Essay Nine On one hot late-summer day when I was in high school, my parents came back from a shopping trip with a surprise present for me: the legendary board game. Diplomacy. At first I scoffed at such an oldfashioned game. Who would want to waste glorious sunny days moving armies around a map of preWorld War I Europe, pretending to be Bismarck or Disraeli? But after playing the game once, I became absolutely riveted by the nuances of statecraft, and soon began losing sleep as I tried to craft clever diplomatic gambits, hatch devious schemes, and better understand the game's ever-changing dynamics.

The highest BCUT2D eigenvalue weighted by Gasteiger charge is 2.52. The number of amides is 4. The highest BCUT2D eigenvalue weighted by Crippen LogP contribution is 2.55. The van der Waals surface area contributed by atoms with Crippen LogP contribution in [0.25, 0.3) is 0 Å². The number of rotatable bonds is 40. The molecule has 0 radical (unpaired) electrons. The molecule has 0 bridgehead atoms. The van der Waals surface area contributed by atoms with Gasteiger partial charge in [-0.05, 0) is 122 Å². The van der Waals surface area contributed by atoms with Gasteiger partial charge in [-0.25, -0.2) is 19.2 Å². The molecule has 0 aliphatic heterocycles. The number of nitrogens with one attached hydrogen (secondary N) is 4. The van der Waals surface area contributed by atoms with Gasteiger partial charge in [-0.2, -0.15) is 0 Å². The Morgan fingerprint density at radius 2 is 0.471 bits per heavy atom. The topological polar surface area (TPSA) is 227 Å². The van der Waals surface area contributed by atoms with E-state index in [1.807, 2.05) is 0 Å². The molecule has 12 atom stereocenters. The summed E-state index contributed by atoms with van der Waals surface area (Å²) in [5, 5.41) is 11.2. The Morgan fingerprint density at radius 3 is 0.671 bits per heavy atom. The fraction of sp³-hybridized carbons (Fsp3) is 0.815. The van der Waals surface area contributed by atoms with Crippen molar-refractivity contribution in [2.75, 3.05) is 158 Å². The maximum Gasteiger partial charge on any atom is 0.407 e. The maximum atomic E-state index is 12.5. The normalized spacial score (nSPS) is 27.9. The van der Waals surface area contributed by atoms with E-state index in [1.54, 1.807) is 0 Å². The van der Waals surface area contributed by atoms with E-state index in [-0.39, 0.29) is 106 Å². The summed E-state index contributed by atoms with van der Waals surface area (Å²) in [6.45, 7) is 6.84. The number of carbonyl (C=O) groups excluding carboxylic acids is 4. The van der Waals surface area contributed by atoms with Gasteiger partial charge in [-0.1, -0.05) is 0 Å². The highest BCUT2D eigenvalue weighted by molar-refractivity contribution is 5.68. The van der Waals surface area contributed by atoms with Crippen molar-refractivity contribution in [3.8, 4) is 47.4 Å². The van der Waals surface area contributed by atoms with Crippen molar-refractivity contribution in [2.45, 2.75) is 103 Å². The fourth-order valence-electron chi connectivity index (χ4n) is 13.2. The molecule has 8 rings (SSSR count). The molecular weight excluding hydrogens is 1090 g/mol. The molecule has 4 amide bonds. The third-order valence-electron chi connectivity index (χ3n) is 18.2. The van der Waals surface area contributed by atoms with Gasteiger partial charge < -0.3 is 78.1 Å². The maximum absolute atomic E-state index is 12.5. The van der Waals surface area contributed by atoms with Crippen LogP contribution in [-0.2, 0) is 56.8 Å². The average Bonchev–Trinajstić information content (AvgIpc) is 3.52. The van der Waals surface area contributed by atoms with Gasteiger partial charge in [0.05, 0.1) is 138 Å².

As my friends and I spent the second half of the summer absorbed by the game, my parents grinned knowingly. How could I resist being fascinated with Diplomacy, they asked me, when I incessantly read about international affairs, and liked nothing more than debating politics over dinner? How could I resist being fascinated, when I had spent most of my summers in Greece (and, much more briefly, France and England), witnessing first-hand the ways in which countries differ socially, culturally, and politically?